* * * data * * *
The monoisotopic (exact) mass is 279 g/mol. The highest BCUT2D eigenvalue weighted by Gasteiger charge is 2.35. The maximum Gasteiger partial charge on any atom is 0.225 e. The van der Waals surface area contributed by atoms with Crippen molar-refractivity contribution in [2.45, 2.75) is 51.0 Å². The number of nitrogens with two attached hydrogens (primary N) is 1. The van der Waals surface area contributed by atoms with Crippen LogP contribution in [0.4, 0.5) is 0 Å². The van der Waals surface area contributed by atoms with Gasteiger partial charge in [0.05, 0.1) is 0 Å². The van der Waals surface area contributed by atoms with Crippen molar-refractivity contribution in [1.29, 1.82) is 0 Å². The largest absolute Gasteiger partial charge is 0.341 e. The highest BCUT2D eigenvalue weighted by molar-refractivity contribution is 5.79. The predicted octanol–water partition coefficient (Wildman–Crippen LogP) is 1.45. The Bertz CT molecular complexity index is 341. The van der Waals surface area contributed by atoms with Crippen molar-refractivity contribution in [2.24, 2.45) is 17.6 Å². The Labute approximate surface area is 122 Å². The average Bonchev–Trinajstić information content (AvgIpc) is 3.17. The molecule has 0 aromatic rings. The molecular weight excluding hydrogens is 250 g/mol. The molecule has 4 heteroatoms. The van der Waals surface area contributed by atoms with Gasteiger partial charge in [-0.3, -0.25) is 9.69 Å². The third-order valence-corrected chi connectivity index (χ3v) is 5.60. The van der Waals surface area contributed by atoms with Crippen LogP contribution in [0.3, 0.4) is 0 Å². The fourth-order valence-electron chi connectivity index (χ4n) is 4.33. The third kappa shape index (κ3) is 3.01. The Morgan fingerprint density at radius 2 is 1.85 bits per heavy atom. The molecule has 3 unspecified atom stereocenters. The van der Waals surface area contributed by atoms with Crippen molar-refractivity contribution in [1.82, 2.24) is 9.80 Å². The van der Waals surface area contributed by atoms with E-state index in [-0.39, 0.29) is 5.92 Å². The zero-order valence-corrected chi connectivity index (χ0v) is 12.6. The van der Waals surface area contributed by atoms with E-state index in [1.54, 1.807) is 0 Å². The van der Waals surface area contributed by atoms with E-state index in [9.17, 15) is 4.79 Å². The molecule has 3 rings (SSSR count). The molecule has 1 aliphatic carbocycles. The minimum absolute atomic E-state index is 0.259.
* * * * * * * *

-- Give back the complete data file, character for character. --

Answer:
The monoisotopic (exact) mass is 279 g/mol. The highest BCUT2D eigenvalue weighted by Gasteiger charge is 2.35. The maximum Gasteiger partial charge on any atom is 0.225 e. The van der Waals surface area contributed by atoms with Crippen molar-refractivity contribution in [2.45, 2.75) is 51.0 Å². The number of nitrogens with two attached hydrogens (primary N) is 1. The van der Waals surface area contributed by atoms with Crippen LogP contribution in [0.4, 0.5) is 0 Å². The van der Waals surface area contributed by atoms with Gasteiger partial charge in [0.05, 0.1) is 0 Å². The van der Waals surface area contributed by atoms with Crippen molar-refractivity contribution in [1.29, 1.82) is 0 Å². The largest absolute Gasteiger partial charge is 0.341 e. The highest BCUT2D eigenvalue weighted by molar-refractivity contribution is 5.79. The predicted octanol–water partition coefficient (Wildman–Crippen LogP) is 1.45. The Bertz CT molecular complexity index is 341. The van der Waals surface area contributed by atoms with Crippen molar-refractivity contribution in [2.24, 2.45) is 17.6 Å². The Labute approximate surface area is 122 Å². The average Bonchev–Trinajstić information content (AvgIpc) is 3.17. The molecule has 0 aromatic rings. The molecular weight excluding hydrogens is 250 g/mol. The molecule has 4 heteroatoms. The van der Waals surface area contributed by atoms with Gasteiger partial charge in [-0.3, -0.25) is 9.69 Å². The third-order valence-corrected chi connectivity index (χ3v) is 5.60. The van der Waals surface area contributed by atoms with Crippen LogP contribution in [0.3, 0.4) is 0 Å². The fourth-order valence-electron chi connectivity index (χ4n) is 4.33. The third kappa shape index (κ3) is 3.01. The Morgan fingerprint density at radius 2 is 1.85 bits per heavy atom. The molecule has 3 unspecified atom stereocenters. The van der Waals surface area contributed by atoms with Crippen molar-refractivity contribution in [1.82, 2.24) is 9.80 Å². The van der Waals surface area contributed by atoms with E-state index in [-0.39, 0.29) is 5.92 Å². The zero-order valence-corrected chi connectivity index (χ0v) is 12.6. The van der Waals surface area contributed by atoms with E-state index in [1.54, 1.807) is 0 Å². The van der Waals surface area contributed by atoms with E-state index in [9.17, 15) is 4.79 Å². The molecule has 3 rings (SSSR count). The molecule has 1 aliphatic carbocycles. The minimum absolute atomic E-state index is 0.259.